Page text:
Mexican isn’t a language, but it might as well be. Between our pocho pronunciations and the way our parents say chiquen mainagues (chicken nuggets), it feels like a defined dialect. There should be an app. Listen in to Eddie G!: the ultimate translator of “Mexican.”
There’s a couple of ways you can pigeonhole someone of Mexican descent. You can say we like tequila, you can wear a sombrero to poke fun, and you can buy a serape on your Mexico vacation to show off your so-called love for our culture, especially from luxury brands.
Mexican pride is much more than that, and we’re here to reclaim our history, our heritage, and our absolute right to Mexican aesthetics! That’s why when we see independent Latinx artists beautifully crafting Mexican history into a modern way, we’re here to celebrate it.
Meet Monica Marie, an artisan with a shop in San Juan Bautista, CA.
According to Latin Live, Monica has been creating art in some way or another her entire life. She began posting her creations on social media and got so many inquiries that she decided to open her own shop, selling all original artwork.
She’s brilliant at meshing Mexican art with American pop culture.
We love her Star Wars mugs, her Day of the Dead art, and her Virgen de Guadalupe stained glass. But there’s one piece of art that is getting everyone’s attention.
One of her most popular items is a sarape American flag.
From the looks of her Instagram page, it looks as if she first launched this big seller around 2017. And we can only assume it’s her most popular because she’s always selling out!
“Due to the overwhelming demand and that each flag is made to order there is a 2-3 week wait time (usually not more than 10 days),” her website states.
According to Latin Live, “Each blanket was uniquely decorated with a design that identified the person’s family, hometown, and social status, kind of like Scottish plaid. (In Scotland, each region or clan has its own specific plaid pattern or ‘tartan.’)” So fascinating!
She makes other incredible items that embody the serape textile. Here are some of our favorites.
You cannot go wrong with these.
While we’re window shopping, we’ll take these too.
Such gorgeous wall decorations.
And pretty much everything else in her shop.
We could spend hours here. Anyone down for a road trip? Click here to support her artwork.
What do you guys think about the serape flag? Let us know in the comment section below.
For those that believe Latinos automatically do well in Spanish class think again. The Spanish language among Latinos continues to decline. According to Pew Research, 73 percent of Latinos spoke Spanish at home in 2015, which has dropped from 78 percent in 2006. That’s to say, the younger generation of Latinos do not go hand-in-hand with Spanish as it is believed to be, and that’s what makes this story so extraordinary.
A 17-year-old Chicago student got a perfect score on his Spanish AP exam.
Before you think, well, of course, he got a perfect score, he’s Latino. That assumption that young Latinos understand Spanish and write it perfectly is entirely ridiculous. Speaking Español with mom and dad is not the same as writing comprehension in Spanish.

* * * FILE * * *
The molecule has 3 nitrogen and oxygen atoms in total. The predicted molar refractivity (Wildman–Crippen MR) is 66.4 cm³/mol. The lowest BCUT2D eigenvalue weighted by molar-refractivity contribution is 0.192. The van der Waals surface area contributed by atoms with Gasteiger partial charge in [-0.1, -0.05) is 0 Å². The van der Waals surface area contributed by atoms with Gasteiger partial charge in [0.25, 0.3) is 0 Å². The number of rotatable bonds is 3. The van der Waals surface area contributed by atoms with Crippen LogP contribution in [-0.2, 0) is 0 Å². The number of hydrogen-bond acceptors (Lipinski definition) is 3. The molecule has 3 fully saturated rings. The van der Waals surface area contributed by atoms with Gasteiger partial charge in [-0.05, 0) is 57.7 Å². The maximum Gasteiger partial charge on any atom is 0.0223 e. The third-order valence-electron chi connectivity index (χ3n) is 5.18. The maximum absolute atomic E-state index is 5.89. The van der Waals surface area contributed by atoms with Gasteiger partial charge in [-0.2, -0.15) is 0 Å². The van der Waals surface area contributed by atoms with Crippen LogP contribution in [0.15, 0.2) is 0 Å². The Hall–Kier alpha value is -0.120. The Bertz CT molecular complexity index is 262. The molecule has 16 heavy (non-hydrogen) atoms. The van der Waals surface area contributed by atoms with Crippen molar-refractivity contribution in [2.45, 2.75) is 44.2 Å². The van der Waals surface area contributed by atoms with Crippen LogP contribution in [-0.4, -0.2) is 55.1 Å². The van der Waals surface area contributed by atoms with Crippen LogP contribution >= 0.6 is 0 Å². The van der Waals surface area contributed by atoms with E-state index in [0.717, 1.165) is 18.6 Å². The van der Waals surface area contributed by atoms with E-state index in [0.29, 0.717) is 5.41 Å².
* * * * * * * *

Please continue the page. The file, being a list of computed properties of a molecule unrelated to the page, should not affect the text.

Out of 189,658 students, Arturo Ballesteros from Chicago was one of 100 to get a perfect score.
“I saw I had gotten a perfect score and was like, ‘Oh my God,’” the high school junior told NBC News. “I was blown out of the water.”
Ballesteros was in shock because he didn’t believe he did that well on the test.
“On some of the sections, I felt like I could’ve done better,” he told the Chicago Sun-Times.
His teacher, Benita Arguellez at Back of the Yards College Prep and Principal Patricia Brekke, knew Ballesteros had it in him.
“He has an incredible level of humility,” Brekke told the Chicago Sun-Times. “Yes, he’s incredibly smart, we all know that. But he’s a really good person, and that’s what makes him great.”
“Everything comes natural to him. He’s able to elaborate with the richest vocabulary,” Arguellez added.
So what exactly does this Spanish AP test cover? Lots.
According to the Chicago Sun-Times, the exam includes 65 multiple choice questions, a written persuasive essay that must outline “the value of digital library resources over physical texts,” a business email response, “an impromptu two-minute presentation comparing the cultural norms around keeping pets in Mexico and the United States, and discuss the merits of a career in law with a hypothetical acquaintance. All in conversational, college-level Spanish.” Holy cow.
Ballesteros credits embracing his Latino culture and the Spanish language for his perfect score, and of course, his parents.
“Spanish is a really great language. It’s the second most spoken language in the world,” Ballesteros told NBC News. “So I would say to students and young people who come from Spanish-speaking families to embrace that and learn from a young age, because it will be useful in your professional and academic life.”
He added that it is because of his parents that he will hopefully attend the University of Chicago when he graduates.
“I told my parents because I owe my accomplishments to them, but I don’t like to randomly talk about myself like that or come off as arrogant.”